England defeated by Mashrafe Mortaza's all-round heroics at Mirpur
The result of the first ODI England and Bangladesh left the Bangladeshi cricket fraternity doleful and disquieted. Despite being in a very commendable position, Bangladesh collapsed in a dramatic fashion and thus, their ability to handle pressure against top sides came under scrutiny.
Even Mashrafe Mortaza’s poor shot against Adil Rashid in such a crucial stage of the match was not taken lightly.
In the past, after such defeats, Bangladesh failed to regroup and lost the rest of the matches in a disgraceful manner. Earlier, they lacked a torch bearer and leader to lift their spirit. A leader who would lead from the front and make his team realise the importance of not giving up, no matter how tough the challenge is.
Thankfully, Bangladesh is blessed with a leader in Mashrafe Mortaza who is capable of arresting frustration and depression after such heartbreaks, and bring the team back on track.
Mortaza was hurt after the defeat in the first ODI and so was the whole team. More often, such defeats hamper the temperament of the team as a whole and it is during such situations that the role of a leader becomes very important.
Mashrafe along with coach Chandika Hathurusingha had broken sweat to pull this team out of the rut that they were in.
Poor batting at the top
Bangladesh were sent in to bat by Jos Buttler in the second ODI on a Mirpur track which was not a batting friendly one. It had bounce and movement early on and the Bangladeshi batting line-up failed to counter the English bowlers who had their tails up, and cut short the stay of the batsmen at the crease.
Composure was needed more than wristy stroke-play, but the likes of Tamim Iqbal, Imrul Kayes, Sabbir Rahman, Mushfiqur Rahim and Shakib Al Hasan focused more on dominating the English bowlers and left Bangladesh in tatters at 113 for 5.
Mahmudullah Riyad and Mosaddek Hossain stitched a partnership of 48 runs for the sixth wicket to drag Bangladesh from the mud, but as soon as the partnership was broken, the Bangladesh innings lost their way again.
A captain’s innings with the bat by Mortaza
The captain came out to bat at number nine and joined Nasir Hossain – the man whose inclusion in the team was the matter of debate before the second ODI – at the crease. Eight more overs were remaining and it was very important for one of the tailenders to give the Bangladesh innings the final push which was missing in the first ODI.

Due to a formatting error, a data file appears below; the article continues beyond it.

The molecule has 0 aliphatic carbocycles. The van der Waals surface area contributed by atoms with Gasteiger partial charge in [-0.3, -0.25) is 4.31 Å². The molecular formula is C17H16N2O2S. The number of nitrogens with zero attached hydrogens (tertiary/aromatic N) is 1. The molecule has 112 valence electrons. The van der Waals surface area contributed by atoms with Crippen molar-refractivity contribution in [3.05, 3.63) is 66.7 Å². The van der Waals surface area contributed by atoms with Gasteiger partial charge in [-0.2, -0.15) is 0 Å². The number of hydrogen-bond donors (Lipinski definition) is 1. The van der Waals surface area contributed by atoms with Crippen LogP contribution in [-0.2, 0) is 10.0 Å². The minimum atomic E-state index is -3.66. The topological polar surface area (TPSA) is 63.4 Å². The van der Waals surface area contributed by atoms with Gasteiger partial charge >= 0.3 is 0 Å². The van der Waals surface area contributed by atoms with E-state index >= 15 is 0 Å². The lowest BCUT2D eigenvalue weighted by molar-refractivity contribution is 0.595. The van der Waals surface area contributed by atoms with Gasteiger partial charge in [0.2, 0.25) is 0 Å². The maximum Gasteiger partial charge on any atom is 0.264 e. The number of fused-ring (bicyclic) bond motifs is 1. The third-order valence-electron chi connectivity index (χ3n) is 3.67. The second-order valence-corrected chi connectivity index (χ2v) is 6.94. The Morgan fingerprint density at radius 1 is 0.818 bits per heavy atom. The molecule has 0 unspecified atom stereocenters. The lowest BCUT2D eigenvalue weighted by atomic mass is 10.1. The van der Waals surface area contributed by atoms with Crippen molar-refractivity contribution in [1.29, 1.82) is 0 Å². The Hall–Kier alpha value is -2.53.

Mortaza took up the responsibility to take Bangladesh to the end and shield Nasir as he was under pressure. There was no time for the batsmen to get set or occupy the crease, and the captain was up to the task – rotating the strike and executing risky strokes, some of which were ugly to watch, but productive in nature.
He was unorthodox with the bat, which proved to work well as it became hard for the English captain to adjust his fielders, while the bowlers were left in doubt about the line and length to bowl.
It was a rousing display of batsmanship and a captain’s determination to prove those wrong who questioned his team’s poor temperament against the top teams. At the crease, he was a brute force and a symbol of boldness.
His lively presence gave his batting partner Nasir, assurance to hold one end, to swell the Bangladeshi total.
Bangladesh managed to post 238 for 8 in 50 overs from a hapless 169 for 7.
Mortaza smashed 44 off 29 balls.
Picked crucial wickets with the ball
But Mash was not finished yet.
He was vital with the ball in his hand as he picked crucial wickets to lead his team to victory.
In his first spell, he outclassed three English batsmen. He pitched the ball full and back of a length, which baffled the English top order. And when Adil Rashid and Jake Ball cranked up the tension by stitching together a tenth wicket partnership, he brought himself on to bowl and negated the possibility of yet another heartbreak.
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Meanwhile, as a captain, he was not just very good, but imaginative and thoughtful as well. His decision to open the bowling with Shakib, was nothing but a product of thoughtful captaincy. He knew the importance of early breakthroughs while defending such totals and decided to engage two strike bowlers from both ends – Himself and Shakib.
And his idea struck gold.
He was well aware of Taskin’s struggle and the lack of a frontline spinner which meant that he and Shakib had to bowl intelligently.
He rarely used two spinners from both ends, but used a pace bowler and spinner in tandem to slow down the runs scored by the English batsmen. His field settings were always attacking and gave the impression that a wicket was always around the corner.
A captain’s performance, Mortaza batted superbly, bowled brilliantly and led his team from the front.